In 2000, five years after his political exile to the US, Slava Mogutin returned to his Russian homeland to find a changed country – one filled with a wide array of subcultures that included homeless kids, street hustlers, military cadets, skinheads, punk rockers, and Crimean rastafarians, amongst others. He began to photograph these groups and compiled a collection of images that became known as the Lost Boys.
Long winters and short summers with fishing, hunting, and mushroom-picking defined Slava Mogutin’s childhood in Siberia. When, at age 7, their family moved away, Mogutin began defining his life path as an artist. With a home full of books and lack of TV, he began to read. And soon, write. As a third-generation writer, he launched into poetry and short fiction in his early teens, followed by journalism and criticism. And at age 14, he left his parents and moved to Moscow to go to high school. He was a lost boy, “a total punk [who] was regularly getting into trouble for [his] antisocial tendencies and style” in a conservative Soviet society. “Ultimately,” he concedes, “my poetry and art saved me from this self-destructive lifestyle” and at age 16, began publishing.
It was his writings that defined him and led to him leaving Russia in 1995. He was charged with “open and deliberate contempt for generally accepted moral norms,” “malicious hooliganism with exceptional cynicism and extreme insolence,” “inflaming social, national and religious division,” and “propaganda of brutal violence, psychic pathology and sexual perversions.” He was the first openly gay journalist in mainstream Russian media and was writing about gay issues in a country where homosexuality was a crime up until the early 90s. And when he and his American boyfriend, Robert Filippini sent out a handful of invitations to friends and press for their wedding at the Central Palace of Weddings in Moscow in 1994, they received a huge media response and were regarded as Russia’s gay pioneers. (The wedding, Mogutin describes, was as much a political demonstration as a performance.)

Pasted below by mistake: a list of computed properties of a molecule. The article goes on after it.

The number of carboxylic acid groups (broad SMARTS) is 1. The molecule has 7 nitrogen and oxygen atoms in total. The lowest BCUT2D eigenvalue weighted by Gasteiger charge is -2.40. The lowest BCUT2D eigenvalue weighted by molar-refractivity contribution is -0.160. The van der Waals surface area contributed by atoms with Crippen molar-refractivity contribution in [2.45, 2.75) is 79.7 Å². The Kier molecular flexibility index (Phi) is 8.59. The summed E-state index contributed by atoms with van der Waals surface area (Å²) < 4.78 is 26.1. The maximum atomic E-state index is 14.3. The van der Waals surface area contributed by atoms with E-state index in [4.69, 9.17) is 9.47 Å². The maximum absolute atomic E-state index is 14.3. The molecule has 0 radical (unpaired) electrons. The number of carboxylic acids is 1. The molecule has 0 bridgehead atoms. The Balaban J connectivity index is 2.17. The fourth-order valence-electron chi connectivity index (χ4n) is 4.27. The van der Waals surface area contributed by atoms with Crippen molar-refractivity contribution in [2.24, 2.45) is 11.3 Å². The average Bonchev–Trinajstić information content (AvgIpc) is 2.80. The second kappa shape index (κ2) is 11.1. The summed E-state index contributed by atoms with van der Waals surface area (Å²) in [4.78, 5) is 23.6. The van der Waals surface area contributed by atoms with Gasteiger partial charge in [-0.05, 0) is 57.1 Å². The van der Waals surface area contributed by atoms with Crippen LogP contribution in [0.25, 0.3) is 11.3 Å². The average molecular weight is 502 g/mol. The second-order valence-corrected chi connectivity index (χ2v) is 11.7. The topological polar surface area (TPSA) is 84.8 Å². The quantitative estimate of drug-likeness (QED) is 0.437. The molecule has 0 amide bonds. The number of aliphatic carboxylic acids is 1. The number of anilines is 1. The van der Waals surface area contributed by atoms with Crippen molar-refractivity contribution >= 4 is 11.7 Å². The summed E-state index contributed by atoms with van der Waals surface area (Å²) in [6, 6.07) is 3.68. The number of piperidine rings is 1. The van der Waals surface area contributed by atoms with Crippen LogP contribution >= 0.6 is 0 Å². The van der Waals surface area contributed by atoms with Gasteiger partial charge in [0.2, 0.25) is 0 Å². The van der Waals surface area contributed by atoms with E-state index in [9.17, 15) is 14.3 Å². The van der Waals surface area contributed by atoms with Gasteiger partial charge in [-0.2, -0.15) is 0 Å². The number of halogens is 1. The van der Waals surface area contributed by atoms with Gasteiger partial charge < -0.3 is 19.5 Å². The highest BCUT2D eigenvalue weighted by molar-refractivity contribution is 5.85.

Soon after this event, the government went after Mogutin and setup two criminal cases against him. After being advised by his lawyer to leave the country or be jailed, he left for New York and was granted political asylum with the support of Amnesty International and the PEN American Center. Five days after leaving, an arrest warrant was issued for him.